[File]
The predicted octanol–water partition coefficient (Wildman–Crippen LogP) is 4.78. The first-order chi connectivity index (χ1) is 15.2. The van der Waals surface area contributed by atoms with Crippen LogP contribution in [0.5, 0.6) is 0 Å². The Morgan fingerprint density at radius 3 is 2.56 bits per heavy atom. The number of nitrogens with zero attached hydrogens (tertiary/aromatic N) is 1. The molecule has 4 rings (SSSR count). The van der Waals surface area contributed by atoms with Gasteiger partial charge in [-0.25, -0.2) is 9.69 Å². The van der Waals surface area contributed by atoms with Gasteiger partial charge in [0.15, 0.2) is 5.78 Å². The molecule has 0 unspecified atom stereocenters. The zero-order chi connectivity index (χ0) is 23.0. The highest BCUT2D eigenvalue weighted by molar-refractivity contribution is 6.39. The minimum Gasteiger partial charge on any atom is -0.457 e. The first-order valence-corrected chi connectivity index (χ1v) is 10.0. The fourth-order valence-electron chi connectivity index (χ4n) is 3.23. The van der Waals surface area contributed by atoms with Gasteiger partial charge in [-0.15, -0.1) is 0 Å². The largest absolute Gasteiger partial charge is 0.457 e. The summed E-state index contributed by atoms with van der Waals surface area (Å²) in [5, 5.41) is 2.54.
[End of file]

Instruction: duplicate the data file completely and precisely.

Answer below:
The predicted octanol–water partition coefficient (Wildman–Crippen LogP) is 4.78. The first-order chi connectivity index (χ1) is 15.2. The van der Waals surface area contributed by atoms with Crippen LogP contribution in [0.5, 0.6) is 0 Å². The Morgan fingerprint density at radius 3 is 2.56 bits per heavy atom. The number of nitrogens with zero attached hydrogens (tertiary/aromatic N) is 1. The molecule has 4 rings (SSSR count). The van der Waals surface area contributed by atoms with Gasteiger partial charge in [-0.25, -0.2) is 9.69 Å². The van der Waals surface area contributed by atoms with Gasteiger partial charge in [0.15, 0.2) is 5.78 Å². The molecule has 0 unspecified atom stereocenters. The zero-order chi connectivity index (χ0) is 23.0. The highest BCUT2D eigenvalue weighted by molar-refractivity contribution is 6.39. The minimum Gasteiger partial charge on any atom is -0.457 e. The first-order valence-corrected chi connectivity index (χ1v) is 10.0. The fourth-order valence-electron chi connectivity index (χ4n) is 3.23. The van der Waals surface area contributed by atoms with Gasteiger partial charge in [-0.15, -0.1) is 0 Å². The largest absolute Gasteiger partial charge is 0.457 e. The summed E-state index contributed by atoms with van der Waals surface area (Å²) in [5, 5.41) is 2.54.